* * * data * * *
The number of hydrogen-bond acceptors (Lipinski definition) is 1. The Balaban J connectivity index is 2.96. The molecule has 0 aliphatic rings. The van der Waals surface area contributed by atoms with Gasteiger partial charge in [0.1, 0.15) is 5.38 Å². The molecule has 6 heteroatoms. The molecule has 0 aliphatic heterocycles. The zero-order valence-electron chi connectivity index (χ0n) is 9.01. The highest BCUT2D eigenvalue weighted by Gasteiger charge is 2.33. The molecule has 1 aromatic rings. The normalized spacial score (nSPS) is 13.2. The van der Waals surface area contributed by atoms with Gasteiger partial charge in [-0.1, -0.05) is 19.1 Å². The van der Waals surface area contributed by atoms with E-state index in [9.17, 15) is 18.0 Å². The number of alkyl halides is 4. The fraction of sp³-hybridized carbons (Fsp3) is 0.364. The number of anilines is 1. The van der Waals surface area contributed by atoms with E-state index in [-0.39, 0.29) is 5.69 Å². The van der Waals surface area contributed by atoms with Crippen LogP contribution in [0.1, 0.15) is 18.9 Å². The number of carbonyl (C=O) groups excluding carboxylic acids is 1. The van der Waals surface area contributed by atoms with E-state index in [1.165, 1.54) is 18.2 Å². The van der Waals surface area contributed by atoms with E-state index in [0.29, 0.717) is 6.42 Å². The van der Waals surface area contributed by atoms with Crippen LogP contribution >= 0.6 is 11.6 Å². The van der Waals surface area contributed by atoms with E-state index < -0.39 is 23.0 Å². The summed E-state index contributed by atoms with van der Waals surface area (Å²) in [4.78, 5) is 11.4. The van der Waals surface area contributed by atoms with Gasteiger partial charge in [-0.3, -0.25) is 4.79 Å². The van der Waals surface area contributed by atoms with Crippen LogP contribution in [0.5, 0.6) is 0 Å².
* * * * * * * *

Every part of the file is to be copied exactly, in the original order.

The number of hydrogen-bond acceptors (Lipinski definition) is 1. The Balaban J connectivity index is 2.96. The molecule has 0 aliphatic rings. The van der Waals surface area contributed by atoms with Gasteiger partial charge in [0.1, 0.15) is 5.38 Å². The molecule has 6 heteroatoms. The molecule has 0 aliphatic heterocycles. The zero-order valence-electron chi connectivity index (χ0n) is 9.01. The highest BCUT2D eigenvalue weighted by Gasteiger charge is 2.33. The molecule has 1 aromatic rings. The normalized spacial score (nSPS) is 13.2. The van der Waals surface area contributed by atoms with Gasteiger partial charge in [-0.1, -0.05) is 19.1 Å². The van der Waals surface area contributed by atoms with E-state index in [9.17, 15) is 18.0 Å². The number of alkyl halides is 4. The fraction of sp³-hybridized carbons (Fsp3) is 0.364. The number of anilines is 1. The van der Waals surface area contributed by atoms with E-state index in [-0.39, 0.29) is 5.69 Å². The van der Waals surface area contributed by atoms with Crippen LogP contribution in [0.1, 0.15) is 18.9 Å². The number of carbonyl (C=O) groups excluding carboxylic acids is 1. The van der Waals surface area contributed by atoms with E-state index in [1.165, 1.54) is 18.2 Å². The van der Waals surface area contributed by atoms with E-state index in [0.29, 0.717) is 6.42 Å². The van der Waals surface area contributed by atoms with Crippen LogP contribution >= 0.6 is 11.6 Å². The van der Waals surface area contributed by atoms with E-state index < -0.39 is 23.0 Å². The summed E-state index contributed by atoms with van der Waals surface area (Å²) in [4.78, 5) is 11.4. The van der Waals surface area contributed by atoms with Gasteiger partial charge in [-0.3, -0.25) is 4.79 Å². The van der Waals surface area contributed by atoms with Crippen LogP contribution in [0.5, 0.6) is 0 Å².